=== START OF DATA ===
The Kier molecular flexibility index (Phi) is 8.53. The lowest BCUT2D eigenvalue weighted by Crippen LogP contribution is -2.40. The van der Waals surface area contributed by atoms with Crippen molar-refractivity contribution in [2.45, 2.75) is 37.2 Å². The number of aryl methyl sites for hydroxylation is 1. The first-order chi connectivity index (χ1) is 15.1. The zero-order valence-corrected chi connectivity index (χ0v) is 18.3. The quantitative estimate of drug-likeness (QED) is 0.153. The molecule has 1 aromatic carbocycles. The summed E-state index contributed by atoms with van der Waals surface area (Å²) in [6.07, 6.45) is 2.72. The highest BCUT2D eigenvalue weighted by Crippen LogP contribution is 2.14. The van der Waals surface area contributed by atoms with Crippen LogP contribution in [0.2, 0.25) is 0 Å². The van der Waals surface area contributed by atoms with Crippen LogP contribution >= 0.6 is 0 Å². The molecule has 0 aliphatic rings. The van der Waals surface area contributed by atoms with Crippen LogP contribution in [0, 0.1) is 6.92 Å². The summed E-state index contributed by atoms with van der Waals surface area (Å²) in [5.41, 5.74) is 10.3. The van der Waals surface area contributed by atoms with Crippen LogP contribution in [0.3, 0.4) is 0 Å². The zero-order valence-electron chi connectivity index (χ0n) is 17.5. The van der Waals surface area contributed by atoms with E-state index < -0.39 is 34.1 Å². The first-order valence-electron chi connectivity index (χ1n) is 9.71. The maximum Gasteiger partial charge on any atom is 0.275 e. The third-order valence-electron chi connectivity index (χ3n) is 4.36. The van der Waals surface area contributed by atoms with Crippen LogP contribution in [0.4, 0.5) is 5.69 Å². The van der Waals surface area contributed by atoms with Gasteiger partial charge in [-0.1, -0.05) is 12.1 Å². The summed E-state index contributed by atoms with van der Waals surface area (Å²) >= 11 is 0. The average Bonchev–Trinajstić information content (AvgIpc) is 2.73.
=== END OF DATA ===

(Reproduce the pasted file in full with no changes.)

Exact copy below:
The Kier molecular flexibility index (Phi) is 8.53. The lowest BCUT2D eigenvalue weighted by Crippen LogP contribution is -2.40. The van der Waals surface area contributed by atoms with Crippen molar-refractivity contribution in [2.45, 2.75) is 37.2 Å². The number of aryl methyl sites for hydroxylation is 1. The first-order chi connectivity index (χ1) is 15.1. The zero-order valence-corrected chi connectivity index (χ0v) is 18.3. The quantitative estimate of drug-likeness (QED) is 0.153. The molecule has 1 aromatic carbocycles. The summed E-state index contributed by atoms with van der Waals surface area (Å²) in [6.07, 6.45) is 2.72. The highest BCUT2D eigenvalue weighted by Crippen LogP contribution is 2.14. The van der Waals surface area contributed by atoms with Crippen LogP contribution in [0.2, 0.25) is 0 Å². The van der Waals surface area contributed by atoms with Crippen LogP contribution >= 0.6 is 0 Å². The molecule has 0 aliphatic rings. The van der Waals surface area contributed by atoms with Crippen LogP contribution in [0, 0.1) is 6.92 Å². The summed E-state index contributed by atoms with van der Waals surface area (Å²) in [5.41, 5.74) is 10.3. The van der Waals surface area contributed by atoms with Crippen LogP contribution in [0.3, 0.4) is 0 Å². The zero-order valence-electron chi connectivity index (χ0n) is 17.5. The van der Waals surface area contributed by atoms with E-state index < -0.39 is 34.1 Å². The first-order valence-electron chi connectivity index (χ1n) is 9.71. The maximum Gasteiger partial charge on any atom is 0.275 e. The third-order valence-electron chi connectivity index (χ3n) is 4.36. The van der Waals surface area contributed by atoms with Crippen LogP contribution in [0.4, 0.5) is 5.69 Å². The van der Waals surface area contributed by atoms with Gasteiger partial charge in [-0.1, -0.05) is 12.1 Å². The summed E-state index contributed by atoms with van der Waals surface area (Å²) >= 11 is 0. The average Bonchev–Trinajstić information content (AvgIpc) is 2.73.